New policy to teach the kids they’re being coerced to say the pledge!
School proposes the recital of the pledge should come with a history lesson about how people have been coerced to recite the Pledge of Allegiance throughout our nation’s history.
North Carolina state law requires schools to schedule a time each day for students to recite the Pledge of Allegiance, although students can’t be compelled to participate. But a newly proposed school board policy at Wake County school has decided that the district’s citizenship curriculum “may encourage teachers to use the recitation of the Pledge of Allegiance as an opportunity to teach students about the history concerning coercion and the importance of the First Amendment to the Bill of Rights.”
A school board committee recommended Tuesday sending the policy to the full board for approval. After the meeting, board members and school administrators said they were simply including language suggested by the N.C. School Boards Association.
“It’s not a Wake County school board policy or story,” said school board member Jim Martin, chairman of the policy committee. “You’ve got to dig into the School Boards Association.”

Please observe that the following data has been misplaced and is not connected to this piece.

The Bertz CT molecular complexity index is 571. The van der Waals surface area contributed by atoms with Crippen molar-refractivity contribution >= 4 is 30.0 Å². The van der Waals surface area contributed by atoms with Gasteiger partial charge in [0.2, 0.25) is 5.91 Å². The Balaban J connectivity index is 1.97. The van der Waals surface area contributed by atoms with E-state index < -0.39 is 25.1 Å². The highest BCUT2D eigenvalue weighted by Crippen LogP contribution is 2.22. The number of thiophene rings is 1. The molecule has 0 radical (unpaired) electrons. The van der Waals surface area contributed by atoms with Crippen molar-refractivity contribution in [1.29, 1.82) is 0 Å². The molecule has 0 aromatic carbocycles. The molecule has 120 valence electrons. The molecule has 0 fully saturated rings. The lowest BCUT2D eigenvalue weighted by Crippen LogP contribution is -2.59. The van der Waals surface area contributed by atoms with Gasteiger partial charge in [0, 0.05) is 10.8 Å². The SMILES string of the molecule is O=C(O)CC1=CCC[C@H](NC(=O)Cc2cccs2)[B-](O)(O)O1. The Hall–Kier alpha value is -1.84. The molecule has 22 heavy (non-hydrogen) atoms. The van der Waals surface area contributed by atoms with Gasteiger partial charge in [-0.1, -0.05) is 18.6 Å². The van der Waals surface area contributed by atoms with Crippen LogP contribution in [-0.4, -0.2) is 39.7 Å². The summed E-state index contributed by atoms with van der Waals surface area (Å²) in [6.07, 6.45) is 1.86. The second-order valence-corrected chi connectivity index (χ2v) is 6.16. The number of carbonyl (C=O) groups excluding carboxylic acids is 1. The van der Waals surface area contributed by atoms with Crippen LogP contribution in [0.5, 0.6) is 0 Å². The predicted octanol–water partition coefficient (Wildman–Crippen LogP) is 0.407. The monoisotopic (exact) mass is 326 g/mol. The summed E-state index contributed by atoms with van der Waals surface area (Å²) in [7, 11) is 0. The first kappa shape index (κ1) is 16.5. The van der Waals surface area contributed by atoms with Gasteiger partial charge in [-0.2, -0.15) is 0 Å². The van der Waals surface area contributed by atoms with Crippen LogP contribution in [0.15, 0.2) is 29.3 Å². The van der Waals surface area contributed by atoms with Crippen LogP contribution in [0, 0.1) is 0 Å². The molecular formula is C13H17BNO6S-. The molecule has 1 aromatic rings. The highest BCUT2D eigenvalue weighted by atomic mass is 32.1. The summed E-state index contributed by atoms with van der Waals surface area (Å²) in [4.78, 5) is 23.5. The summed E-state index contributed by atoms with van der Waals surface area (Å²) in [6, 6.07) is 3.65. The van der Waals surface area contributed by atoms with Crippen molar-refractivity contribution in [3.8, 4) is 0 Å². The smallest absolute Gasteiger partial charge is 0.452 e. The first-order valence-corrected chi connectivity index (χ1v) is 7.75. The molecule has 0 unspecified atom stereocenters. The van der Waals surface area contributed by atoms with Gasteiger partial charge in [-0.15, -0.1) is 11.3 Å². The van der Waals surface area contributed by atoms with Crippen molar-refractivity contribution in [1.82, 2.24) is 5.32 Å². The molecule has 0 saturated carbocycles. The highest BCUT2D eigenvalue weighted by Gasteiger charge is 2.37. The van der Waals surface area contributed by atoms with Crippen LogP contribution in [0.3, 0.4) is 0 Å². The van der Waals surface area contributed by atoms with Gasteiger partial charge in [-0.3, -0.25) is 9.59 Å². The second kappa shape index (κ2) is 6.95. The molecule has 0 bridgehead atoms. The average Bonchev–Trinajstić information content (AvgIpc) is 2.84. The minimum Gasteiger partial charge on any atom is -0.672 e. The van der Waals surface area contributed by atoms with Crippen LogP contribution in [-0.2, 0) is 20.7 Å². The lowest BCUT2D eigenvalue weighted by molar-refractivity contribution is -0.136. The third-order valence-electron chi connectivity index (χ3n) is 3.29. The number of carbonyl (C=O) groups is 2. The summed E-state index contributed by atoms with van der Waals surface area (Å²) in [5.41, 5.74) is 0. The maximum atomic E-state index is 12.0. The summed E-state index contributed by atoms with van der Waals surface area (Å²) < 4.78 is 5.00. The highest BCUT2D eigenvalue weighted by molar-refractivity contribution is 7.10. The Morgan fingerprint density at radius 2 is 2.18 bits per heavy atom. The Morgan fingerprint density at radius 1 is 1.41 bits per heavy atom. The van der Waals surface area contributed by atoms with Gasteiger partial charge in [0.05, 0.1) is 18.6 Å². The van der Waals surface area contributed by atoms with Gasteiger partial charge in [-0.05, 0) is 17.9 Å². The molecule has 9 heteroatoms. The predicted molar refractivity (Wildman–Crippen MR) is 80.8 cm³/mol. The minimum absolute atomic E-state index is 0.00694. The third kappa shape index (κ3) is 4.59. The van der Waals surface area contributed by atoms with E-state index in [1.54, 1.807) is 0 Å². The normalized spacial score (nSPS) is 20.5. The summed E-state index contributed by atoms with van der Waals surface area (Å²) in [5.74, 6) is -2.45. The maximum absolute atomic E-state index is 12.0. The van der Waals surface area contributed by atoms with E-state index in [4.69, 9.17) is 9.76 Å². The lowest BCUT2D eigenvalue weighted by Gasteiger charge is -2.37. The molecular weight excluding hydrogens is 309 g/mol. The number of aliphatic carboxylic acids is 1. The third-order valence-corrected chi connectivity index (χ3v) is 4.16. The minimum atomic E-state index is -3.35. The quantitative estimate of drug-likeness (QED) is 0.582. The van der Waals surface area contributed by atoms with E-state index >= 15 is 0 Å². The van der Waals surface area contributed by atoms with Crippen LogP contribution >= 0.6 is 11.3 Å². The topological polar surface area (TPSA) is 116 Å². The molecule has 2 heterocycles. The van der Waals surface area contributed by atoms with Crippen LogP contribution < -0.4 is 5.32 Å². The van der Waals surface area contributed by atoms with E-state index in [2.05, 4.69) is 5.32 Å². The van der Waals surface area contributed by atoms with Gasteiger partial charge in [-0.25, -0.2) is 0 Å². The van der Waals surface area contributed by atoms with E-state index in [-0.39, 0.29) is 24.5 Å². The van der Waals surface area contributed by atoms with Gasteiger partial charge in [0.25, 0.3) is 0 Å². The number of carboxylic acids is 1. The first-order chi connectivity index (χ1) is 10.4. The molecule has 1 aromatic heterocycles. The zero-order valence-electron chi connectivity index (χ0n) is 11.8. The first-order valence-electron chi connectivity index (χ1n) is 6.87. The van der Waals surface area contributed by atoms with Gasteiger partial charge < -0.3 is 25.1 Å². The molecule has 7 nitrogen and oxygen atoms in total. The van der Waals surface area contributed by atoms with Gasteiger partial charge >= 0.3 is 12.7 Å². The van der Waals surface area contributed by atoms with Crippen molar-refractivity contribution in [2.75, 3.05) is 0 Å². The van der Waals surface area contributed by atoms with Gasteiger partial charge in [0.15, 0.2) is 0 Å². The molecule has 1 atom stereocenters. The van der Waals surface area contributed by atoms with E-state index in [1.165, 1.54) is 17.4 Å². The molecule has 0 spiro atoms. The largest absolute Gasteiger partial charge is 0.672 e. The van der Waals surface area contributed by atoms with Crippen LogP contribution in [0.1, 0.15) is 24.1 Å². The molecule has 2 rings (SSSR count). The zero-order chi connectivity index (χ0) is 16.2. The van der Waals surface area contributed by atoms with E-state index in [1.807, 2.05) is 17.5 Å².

News and Observer reports that some North Carolina school districts have adopted identical wording in their citizenship policies, while others stop short of explicitly mentioning coercion in relation to the pledge as a teaching issue.
“Wake County’s citizenship curriculum offers an opportunity to underline for students the history of free speech in our country,” Christopher Brook, legal director of the ACLU of North Carolina, said in a written statement. “The curriculum is a great chance to reiterate the protections afforded us by the First Amendment, including those against the government compelling individuals to engage in speech.”
But Terry Stoops, director of education research studies for the John Locke Foundation, a conservative Raleigh think tank, said Wake was bringing unnecessary controversy to the issue.
“Most families would not want to use the pledge in that way,” Stoops said in an interview Tuesday. “There are plenty of other ways to talk about coercion and the role of the First Amendment that don’t involve something as personal as the pledge.”
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